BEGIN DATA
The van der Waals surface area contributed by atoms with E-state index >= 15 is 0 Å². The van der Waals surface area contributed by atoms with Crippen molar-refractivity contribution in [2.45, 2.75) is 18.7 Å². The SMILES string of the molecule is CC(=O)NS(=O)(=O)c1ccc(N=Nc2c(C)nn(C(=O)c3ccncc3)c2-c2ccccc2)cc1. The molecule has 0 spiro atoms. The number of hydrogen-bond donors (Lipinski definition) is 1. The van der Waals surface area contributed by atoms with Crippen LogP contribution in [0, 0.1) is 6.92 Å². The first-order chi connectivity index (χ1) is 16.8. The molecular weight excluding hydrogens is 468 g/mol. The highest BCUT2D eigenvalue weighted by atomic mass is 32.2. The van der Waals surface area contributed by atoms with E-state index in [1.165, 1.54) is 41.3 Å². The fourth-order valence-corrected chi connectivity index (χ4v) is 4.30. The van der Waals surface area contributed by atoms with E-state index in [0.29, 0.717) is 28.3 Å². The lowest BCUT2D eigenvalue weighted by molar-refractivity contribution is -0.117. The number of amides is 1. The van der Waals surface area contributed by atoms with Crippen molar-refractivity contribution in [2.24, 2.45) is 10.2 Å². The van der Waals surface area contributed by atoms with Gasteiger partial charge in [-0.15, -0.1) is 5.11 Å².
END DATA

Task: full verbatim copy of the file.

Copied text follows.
The van der Waals surface area contributed by atoms with E-state index >= 15 is 0 Å². The van der Waals surface area contributed by atoms with Crippen molar-refractivity contribution in [2.45, 2.75) is 18.7 Å². The SMILES string of the molecule is CC(=O)NS(=O)(=O)c1ccc(N=Nc2c(C)nn(C(=O)c3ccncc3)c2-c2ccccc2)cc1. The molecule has 0 spiro atoms. The number of hydrogen-bond donors (Lipinski definition) is 1. The van der Waals surface area contributed by atoms with Crippen LogP contribution in [0, 0.1) is 6.92 Å². The first-order chi connectivity index (χ1) is 16.8. The molecular weight excluding hydrogens is 468 g/mol. The highest BCUT2D eigenvalue weighted by atomic mass is 32.2. The van der Waals surface area contributed by atoms with E-state index in [1.165, 1.54) is 41.3 Å². The fourth-order valence-corrected chi connectivity index (χ4v) is 4.30. The van der Waals surface area contributed by atoms with E-state index in [0.29, 0.717) is 28.3 Å². The lowest BCUT2D eigenvalue weighted by molar-refractivity contribution is -0.117. The number of amides is 1. The van der Waals surface area contributed by atoms with Crippen molar-refractivity contribution in [2.24, 2.45) is 10.2 Å². The van der Waals surface area contributed by atoms with Gasteiger partial charge in [-0.15, -0.1) is 5.11 Å².